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An Ecclesiastical History To The 20th Year Of The Reign Of Constantine by Eusebius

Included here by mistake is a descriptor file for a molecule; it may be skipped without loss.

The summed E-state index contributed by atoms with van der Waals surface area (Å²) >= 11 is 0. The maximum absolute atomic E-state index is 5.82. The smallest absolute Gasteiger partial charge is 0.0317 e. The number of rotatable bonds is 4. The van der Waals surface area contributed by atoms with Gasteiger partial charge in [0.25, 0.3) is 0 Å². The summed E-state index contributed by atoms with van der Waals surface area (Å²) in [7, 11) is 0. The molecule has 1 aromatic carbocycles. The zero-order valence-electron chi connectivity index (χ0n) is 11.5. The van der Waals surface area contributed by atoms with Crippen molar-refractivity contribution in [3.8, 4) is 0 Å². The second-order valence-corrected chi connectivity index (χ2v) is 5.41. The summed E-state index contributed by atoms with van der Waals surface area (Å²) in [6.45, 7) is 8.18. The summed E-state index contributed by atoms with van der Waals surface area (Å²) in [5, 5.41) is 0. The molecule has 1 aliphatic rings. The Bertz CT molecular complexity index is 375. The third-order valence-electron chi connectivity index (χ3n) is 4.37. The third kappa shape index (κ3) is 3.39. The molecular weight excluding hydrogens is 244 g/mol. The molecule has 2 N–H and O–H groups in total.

IT is said that when Marcus Aurelius Cæsar, the brother of the former, was about to engage in battle with the Germans and Sarmatians, he and his army were suffering with thirst, and were greatly at a loss on this account. When those soldiers that belonged to the Melitine legion, as it was called, by a faith which has continued from that time to this, bending their knees upon the earth whilst drawn up in battle array against the enemy, according to our peculiar custom of praying, engaged in prayer to God. And as this was a singular spectacle to the enemy, a still more singular circumstance is reported to have happened immediately; the lightning drove the enemy into flight and destruction, while a shower came down and refreshed the army of those that then called upon God, the whole of which was on the point of perishing with thirst. This history is related by historians who are strangers to our doctrine, who, however, took an interest in the writings of those whom we have mentioned; and it is also stated by our own writers, whilst the wonderful event is also added by historians who differ from our faith, but who do not admit that this happened at the prayers of our brethren. But the fact is handed down on record by our brethren, as lovers of truth, in a plain and undisguised manner. Of these we might mention Apollinaris, who says that from that time, the legion, at whose prayers the wonder took place, received an appellation appropriate to the event, from the emperor, being called the fulminea, or thundering legion. Tertullian also might be cited as a suitable witness of these things, in the Apology that he addressed to the Roman senate for the faith, the work which has been already mentioned by us, in which he confirms the history with greater and more powerful proof, where he writes as follows: “There are epistles of the most learned emperor Marcus still extant, in which he himself bears testimony, that when his army was ready to perish for want of water, it was saved by the prayers of the Christians.” He says also, “that the same emperor threatened death to those that attempted to accuse us.” To which he also adds, “What kind of laws are those which the wicked, unjust, and cruel put in force against us alone? which neither Vespasian observed, although he conquered the Jews; which Trajan in part annulled, forbidding that the Christians should be hunted up; which not even Adrian, though very inquisitive in all matters, nor he that was surnamed the Pious, confirmed.” But every one may place these to what account he pleases. Let us proceed to the order of our history. Pothinus having died with the other martyrs of Gaul, in the ninetieth year of his age, he was succeeded by Irenæus in the episcopate of the church at Lyons. We have understood he was a hearer of Polycarp in his youth. This writer has inserted the succession of the bishops in his third book against the heresies, where he reviews the catalogue down to Eleutherus, whose times we are now examining, as he laboured with him in the production of this work, writing as follows.








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